Comprehensive Sexuality Education WhatsApp sessions
Uganda Youth and Adolescent Health Forum developed strategies to continue delivering information to young people during the total lock down. Some of the strategies include having movie nights conducted by our change champions in settlement camps and adolescent quarantine centres, virtual dance parties geared to deliver correct SRHR information to adolescent who are confined in their homes, WhatsApp sessions on various topics among others. In the month of May 3 Comprehensive Sexuality Education sessions were held covering the topics of Gender Based Violence, teenage pregnancy and safe abortion.
Gender Based Violence
Since the lockdown began reports have shown an increase in the number of GBV cases across the country. According to the media report that was published on 17th April 2020 the deputy police spokesperson Polly Namaye shared that the country had recorded 328 cases. A WhatsApp session Was timely because it will provide the change champions with information on what to do when one is faced with SGBV, what hotlines to reach out too and possible options of temporary shelter they can ran to just to be in a safe environment from their perpetrators. The discussion was very interactive as we had change champions ask questions, respond to questions and share what they know about S&GBV. Ms Nivatiti Nandujja manager -women access to social justice from ActionAid Uganda, was the guest hosted on the WhatsApp group. Ms Nivatiti provided a lot of insight on how the GBV shelters operate, the various pathways one can use to report cases of S&GBV, the signs to look out for among others.
Some of the challenges highlighted were; the normalization of S&GBV among the community is the biggest contributor to this vice. In the discussions many of the young people said this has been happening for many years, majority of the people in the community prefer to use the informal pathways, which involve talking or reporting to family members, cultural leaders and religious leaders. Most of these believe in patriarchy so the cases are not reported but rather asked that they talk these issues out, many people look at S&GBV as an issue of women against men among others.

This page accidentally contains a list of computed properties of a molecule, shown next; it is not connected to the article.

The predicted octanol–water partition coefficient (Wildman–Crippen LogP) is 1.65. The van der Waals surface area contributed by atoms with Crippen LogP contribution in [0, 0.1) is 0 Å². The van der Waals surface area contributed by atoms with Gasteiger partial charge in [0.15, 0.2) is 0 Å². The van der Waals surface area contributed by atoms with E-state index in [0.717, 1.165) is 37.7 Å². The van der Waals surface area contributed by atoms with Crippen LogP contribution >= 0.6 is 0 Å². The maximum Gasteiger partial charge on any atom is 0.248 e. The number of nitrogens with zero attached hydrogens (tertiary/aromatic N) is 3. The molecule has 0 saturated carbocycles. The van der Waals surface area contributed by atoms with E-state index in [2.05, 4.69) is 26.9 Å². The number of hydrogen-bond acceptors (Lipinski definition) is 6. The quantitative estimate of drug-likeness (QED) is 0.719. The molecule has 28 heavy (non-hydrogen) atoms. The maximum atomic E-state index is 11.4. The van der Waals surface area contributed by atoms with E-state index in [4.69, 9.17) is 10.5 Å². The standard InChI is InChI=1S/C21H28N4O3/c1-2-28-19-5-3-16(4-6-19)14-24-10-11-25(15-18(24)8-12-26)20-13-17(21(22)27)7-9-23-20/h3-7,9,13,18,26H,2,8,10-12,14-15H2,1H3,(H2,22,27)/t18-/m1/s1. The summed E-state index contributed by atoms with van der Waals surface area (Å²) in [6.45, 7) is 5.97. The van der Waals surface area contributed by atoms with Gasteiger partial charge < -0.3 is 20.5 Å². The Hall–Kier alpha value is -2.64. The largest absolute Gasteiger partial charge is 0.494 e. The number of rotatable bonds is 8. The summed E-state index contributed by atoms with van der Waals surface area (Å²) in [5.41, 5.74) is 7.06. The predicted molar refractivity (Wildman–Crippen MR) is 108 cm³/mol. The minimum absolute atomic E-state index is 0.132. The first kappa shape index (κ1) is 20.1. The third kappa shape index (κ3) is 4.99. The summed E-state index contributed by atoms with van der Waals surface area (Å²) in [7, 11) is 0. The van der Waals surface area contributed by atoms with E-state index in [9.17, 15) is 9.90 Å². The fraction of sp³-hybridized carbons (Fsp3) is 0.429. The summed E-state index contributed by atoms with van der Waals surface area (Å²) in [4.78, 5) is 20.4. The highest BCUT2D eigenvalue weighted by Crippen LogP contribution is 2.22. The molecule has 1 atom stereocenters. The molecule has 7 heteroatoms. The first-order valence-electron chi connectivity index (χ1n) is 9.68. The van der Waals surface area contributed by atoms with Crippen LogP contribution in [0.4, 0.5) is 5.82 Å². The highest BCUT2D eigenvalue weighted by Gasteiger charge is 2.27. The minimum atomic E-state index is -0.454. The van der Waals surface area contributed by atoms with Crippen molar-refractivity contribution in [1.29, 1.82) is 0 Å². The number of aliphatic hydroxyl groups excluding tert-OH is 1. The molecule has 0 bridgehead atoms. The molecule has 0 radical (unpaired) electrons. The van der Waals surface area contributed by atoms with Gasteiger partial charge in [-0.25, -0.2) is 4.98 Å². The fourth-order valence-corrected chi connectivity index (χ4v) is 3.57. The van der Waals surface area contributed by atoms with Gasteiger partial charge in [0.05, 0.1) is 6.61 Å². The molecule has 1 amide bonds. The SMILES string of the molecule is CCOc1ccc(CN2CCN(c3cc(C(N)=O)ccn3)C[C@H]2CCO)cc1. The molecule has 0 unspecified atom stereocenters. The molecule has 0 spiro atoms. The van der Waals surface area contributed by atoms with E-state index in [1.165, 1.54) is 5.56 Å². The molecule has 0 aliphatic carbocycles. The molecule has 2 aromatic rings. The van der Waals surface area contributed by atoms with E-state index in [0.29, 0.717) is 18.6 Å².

Recommendations made included calling out the perpetrators on various platforms so that they are exposed to the public, involve the community in to the social buying in of putting an end to GBV. Raise awareness about the dangers of S&GBV, provide economic empowerment opportunities for the women especially during the post COVID-19 period among others.
As the country is confined in total lockdown due to covid-19 to contain the spread, young people have faced challenges in accessing Sexual reproductive services information and services. One of our change champions shared their personal story of being a teenage mother which sparked off the day’s topic. The topic was chaired by a health worker who shared the causes, effects of teenage pregnancy, challenges and its reporting procedures among others.
Teenage pregnancy is caused by some parents who think girls are brides and lack of information about SRHR worsens it so the important thing is to educate children as early as 10 years on how to appreciate their bodies as they grow up. This will enable them to make informed decisions about their lives and bodies.
Some of the recommendations raised were passing SRHR information to adolescents is key, sensitization of parents about the importance of education and dangers of child marriages so that they stop looking at their daughters as wealth, empower the reporting mechanisms so that they respond to such concerns in community and involvement of male/boy engagement is key.
The discussion was sparked by one of our change champions who shared their experience while interacting with the adolescents in the community. When the topic started most of the thought it was a useless topic to handle until someone shared their personal story. “I got pregnant in P.7 when I was raped, my parents allowed me to do safe abortion and continue with school. The nurse denied me and I decided to use herbs which almost took my life” one of the members testified (names withheld).
Although the law prohibits abortion the reality on ground is that adolescents and young people are devising means to deal with their unwanted pregnancies. The health worker came in to handle the topic as many of the change champions had little knowledge about it and what the law states. The health worker shared that in Uganda where abortion is legally restricted and only allowed under circumstances of saving the mother. The law and policies are unclear and often interrupted wrongly making it difficult for both community and the health workers to interpret this accurately. The health worker shared the dangers of unsafe abortion, importance of accessibility of SRH services, youth friendly corners among others.
Some of the recommendations that came out included the need to raise awareness on sexual and reproductive health rights to girls and sexuality education, change in the attitude of the health centres, provide safe spaces for adolescents to share their experiences among others.